Japan's Cabinet approved Tuesday an additional economic package worth 73.6 trillion yen ($707 billion), including private funds to help ensure the coronavirus-stricken economy to stay on a recovery track.
The package includes extensions of subsidy programs aimed at promoting domestic travel, spurring consumption and helping companies maintain employment, as well as incentives for digitalization and carbon reduction, according to government officials.
Prime Minister Yoshihide Suga said his government estimates the stimulus measures will boost Japan's real gross domestic product by 3.6 percent, helping the world's third-largest economy to continue rebounding from the worst contraction on record since 1955 in the April-June quarter due to the pandemic.
To help fund the stimulus, fiscal spending of around 30.6 trillion yen will be secured in a third supplementary budget for fiscal 2020 through next March and an initial budget for fiscal 2021. Both are expected to get Cabinet approval later this month, the officials said.
"We will maintain employment, keep businesses going and revive the economy," Suga said at a meeting of the government's Council on Economic and Fiscal Policy.
The package is the first drawn up to fight the pandemic since Suga took office in mid-September. It came as Japan has seen record numbers of new coronavirus cases, seriously ill patients and daily death tolls in recent weeks, raising concern over the strain on the medical system.
Separately, the government said Tuesday that the domestic economy in the July-September period grew an annualized real 22.9 percent from the previous quarter. The figure was up from the preliminary figure of 21.4 percent, and a sharp turnaround after a state of emergency over the virus caused it to shrink an annualized 29.2 percent in the April-June period.
With help from the package, the government aims to get the economy back to pre-pandemic levels next fiscal year, the officials said. But, some economists caution negative growth could return amid the recent resurgence of virus infections.
The latest stimulus follows a total of 57.60 trillion yen earmarked in two previous extra budgets for the current fiscal year and raises concerns over Japan's fiscal health, the worst among major developed countries.
Japan's public debt already exceeded 1,100 trillion yen as of the end of fiscal 2019, more than double its gross domestic product, and its total budget for fiscal 2020 has swelled to over 160 trillion yen even before the compilation of a third extra budget.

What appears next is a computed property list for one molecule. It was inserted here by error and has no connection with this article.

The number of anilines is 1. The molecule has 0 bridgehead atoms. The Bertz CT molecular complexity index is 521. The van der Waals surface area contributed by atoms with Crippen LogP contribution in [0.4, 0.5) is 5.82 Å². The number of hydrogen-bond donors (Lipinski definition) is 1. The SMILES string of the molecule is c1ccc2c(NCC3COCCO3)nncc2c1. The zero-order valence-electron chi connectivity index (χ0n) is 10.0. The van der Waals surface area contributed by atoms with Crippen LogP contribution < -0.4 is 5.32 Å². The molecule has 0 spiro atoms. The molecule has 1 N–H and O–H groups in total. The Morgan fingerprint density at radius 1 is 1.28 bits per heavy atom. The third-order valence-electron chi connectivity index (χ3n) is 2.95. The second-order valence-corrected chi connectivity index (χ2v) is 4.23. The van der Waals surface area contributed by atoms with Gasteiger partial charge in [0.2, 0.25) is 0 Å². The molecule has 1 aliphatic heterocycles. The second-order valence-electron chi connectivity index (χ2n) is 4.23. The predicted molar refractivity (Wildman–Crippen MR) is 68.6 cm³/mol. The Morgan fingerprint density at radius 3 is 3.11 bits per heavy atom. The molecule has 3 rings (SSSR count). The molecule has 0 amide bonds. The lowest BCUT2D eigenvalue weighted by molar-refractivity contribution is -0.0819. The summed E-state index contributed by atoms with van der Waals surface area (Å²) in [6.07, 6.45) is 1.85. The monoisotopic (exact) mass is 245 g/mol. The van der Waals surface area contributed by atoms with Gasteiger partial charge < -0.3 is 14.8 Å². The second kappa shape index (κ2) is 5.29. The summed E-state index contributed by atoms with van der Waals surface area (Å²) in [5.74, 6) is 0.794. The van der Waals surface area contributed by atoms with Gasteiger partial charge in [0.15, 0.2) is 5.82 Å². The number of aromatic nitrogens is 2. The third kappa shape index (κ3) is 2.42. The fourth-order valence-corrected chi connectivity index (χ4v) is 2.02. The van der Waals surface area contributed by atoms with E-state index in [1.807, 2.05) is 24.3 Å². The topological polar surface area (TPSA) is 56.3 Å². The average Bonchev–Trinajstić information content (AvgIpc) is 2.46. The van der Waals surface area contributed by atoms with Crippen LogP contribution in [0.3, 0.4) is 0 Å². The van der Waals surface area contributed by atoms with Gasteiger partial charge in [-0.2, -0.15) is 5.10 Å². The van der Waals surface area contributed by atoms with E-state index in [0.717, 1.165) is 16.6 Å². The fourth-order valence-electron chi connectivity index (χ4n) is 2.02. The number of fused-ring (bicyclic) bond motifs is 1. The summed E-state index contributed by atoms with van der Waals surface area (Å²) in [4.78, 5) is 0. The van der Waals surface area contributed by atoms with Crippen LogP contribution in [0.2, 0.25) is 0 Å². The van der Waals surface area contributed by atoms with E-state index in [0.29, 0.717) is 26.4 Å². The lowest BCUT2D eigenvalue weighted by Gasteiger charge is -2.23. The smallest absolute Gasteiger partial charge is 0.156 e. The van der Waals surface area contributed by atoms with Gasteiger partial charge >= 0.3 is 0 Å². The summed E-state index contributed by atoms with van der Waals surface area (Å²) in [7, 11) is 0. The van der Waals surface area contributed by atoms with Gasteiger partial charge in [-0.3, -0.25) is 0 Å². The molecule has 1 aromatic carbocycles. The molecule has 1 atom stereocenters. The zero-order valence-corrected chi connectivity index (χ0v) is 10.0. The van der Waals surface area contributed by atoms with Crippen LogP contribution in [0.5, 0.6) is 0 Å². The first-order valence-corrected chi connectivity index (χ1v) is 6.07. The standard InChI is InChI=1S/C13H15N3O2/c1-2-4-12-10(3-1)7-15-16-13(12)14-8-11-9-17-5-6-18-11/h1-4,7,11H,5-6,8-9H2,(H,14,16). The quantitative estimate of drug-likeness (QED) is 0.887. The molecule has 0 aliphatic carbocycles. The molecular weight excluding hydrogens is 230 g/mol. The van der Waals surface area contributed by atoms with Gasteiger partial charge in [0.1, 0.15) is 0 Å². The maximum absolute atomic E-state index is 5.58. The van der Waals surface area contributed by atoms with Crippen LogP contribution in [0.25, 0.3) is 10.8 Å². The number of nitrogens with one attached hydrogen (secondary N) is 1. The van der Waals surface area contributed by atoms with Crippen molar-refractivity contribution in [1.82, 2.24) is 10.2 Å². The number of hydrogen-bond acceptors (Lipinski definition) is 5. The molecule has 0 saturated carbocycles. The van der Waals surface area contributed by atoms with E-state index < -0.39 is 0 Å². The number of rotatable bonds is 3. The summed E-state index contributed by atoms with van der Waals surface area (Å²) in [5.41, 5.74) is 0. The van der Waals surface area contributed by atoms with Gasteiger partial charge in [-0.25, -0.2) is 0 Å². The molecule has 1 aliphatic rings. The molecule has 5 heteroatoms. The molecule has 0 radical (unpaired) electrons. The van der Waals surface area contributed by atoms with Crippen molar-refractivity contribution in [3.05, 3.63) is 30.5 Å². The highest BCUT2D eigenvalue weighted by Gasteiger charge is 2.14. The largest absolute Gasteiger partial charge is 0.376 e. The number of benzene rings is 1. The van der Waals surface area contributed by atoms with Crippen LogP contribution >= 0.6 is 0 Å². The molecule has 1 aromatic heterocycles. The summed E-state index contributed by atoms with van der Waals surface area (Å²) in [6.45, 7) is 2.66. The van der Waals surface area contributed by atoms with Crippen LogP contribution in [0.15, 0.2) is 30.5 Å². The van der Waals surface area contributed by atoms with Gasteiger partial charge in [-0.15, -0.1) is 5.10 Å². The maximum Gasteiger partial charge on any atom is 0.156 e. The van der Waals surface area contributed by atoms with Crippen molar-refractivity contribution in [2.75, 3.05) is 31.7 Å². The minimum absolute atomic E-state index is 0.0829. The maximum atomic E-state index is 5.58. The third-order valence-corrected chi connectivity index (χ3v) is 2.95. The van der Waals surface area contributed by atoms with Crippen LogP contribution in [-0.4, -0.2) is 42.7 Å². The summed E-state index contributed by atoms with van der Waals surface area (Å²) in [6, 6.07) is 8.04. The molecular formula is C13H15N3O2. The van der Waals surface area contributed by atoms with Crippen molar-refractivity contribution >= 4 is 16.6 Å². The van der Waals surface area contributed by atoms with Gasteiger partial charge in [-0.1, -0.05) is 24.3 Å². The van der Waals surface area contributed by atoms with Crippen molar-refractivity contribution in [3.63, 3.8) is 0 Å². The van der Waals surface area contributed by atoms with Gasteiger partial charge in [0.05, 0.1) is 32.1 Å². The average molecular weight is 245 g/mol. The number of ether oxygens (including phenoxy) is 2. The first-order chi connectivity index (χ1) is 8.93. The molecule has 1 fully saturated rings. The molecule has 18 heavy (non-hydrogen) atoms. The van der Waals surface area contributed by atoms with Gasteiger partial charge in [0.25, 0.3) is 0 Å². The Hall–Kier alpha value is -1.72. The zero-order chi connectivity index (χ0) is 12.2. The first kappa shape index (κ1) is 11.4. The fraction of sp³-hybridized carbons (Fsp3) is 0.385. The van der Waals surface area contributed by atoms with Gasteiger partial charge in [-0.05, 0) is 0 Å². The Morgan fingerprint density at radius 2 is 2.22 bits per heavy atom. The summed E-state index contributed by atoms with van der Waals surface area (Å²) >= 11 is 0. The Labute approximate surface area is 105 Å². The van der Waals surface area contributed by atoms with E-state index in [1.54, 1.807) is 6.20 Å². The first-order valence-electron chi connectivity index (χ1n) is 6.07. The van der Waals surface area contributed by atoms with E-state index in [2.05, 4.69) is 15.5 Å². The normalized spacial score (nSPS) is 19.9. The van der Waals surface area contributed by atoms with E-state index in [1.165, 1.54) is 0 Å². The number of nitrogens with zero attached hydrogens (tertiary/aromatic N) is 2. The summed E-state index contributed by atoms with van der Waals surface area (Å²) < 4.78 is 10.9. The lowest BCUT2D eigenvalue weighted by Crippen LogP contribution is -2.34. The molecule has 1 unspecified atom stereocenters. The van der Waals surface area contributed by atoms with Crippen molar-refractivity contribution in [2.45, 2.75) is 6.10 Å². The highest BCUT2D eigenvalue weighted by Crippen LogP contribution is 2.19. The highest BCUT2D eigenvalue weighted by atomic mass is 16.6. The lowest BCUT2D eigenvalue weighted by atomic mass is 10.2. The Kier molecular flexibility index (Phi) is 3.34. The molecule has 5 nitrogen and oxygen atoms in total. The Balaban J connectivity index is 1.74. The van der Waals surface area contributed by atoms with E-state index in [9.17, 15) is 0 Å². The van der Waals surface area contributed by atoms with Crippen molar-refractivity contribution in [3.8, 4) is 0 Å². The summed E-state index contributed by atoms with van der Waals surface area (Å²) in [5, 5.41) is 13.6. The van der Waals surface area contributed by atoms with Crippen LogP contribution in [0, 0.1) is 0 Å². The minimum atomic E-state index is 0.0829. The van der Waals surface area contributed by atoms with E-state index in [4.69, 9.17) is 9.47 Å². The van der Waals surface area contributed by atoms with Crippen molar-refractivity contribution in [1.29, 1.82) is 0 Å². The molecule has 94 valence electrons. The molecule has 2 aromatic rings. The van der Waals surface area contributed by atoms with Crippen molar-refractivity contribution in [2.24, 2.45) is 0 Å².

Among the latest stimulus steps, the government's "Go To Travel" subsidy campaign launched in July will continue until June next year, beyond its original end date of late January. The program has recently been criticized for putting a priority on reviving the economy rather than preventing the further spread of the virus.
The government will extend until late February a special measure to boost financial assistance to companies that have been forced to furlough employees due to worsening business conditions amid the pandemic. The measure was due to expire at the year-end.
The government will also increase subsidies to help local governments make up for losses suffered by restaurants and bars that comply with requests to shorten their operating hours. Financial support for medical institutions will also be raised to secure more beds for COVID-19 patients and prepare for administering vaccinations.
Among policy measures to bolster longer-term economic growth, 2 trillion yen will be earmarked to set up a fund for firms developing green technologies such as next-generation batteries, hydrogen fuel and carbon recycling over the next decade, as the country seeks to achieve carbon neutrality by 2050.
About 1 trillion yen will be set aside to promote digitalization, while about 5.6 trillion yen will be spent as part of a five-year program through fiscal 2025 to enhance preparedness and resilience against natural disasters.
Among the past measures were 100,000 yen cash handouts to all of Japan's 126 million residents.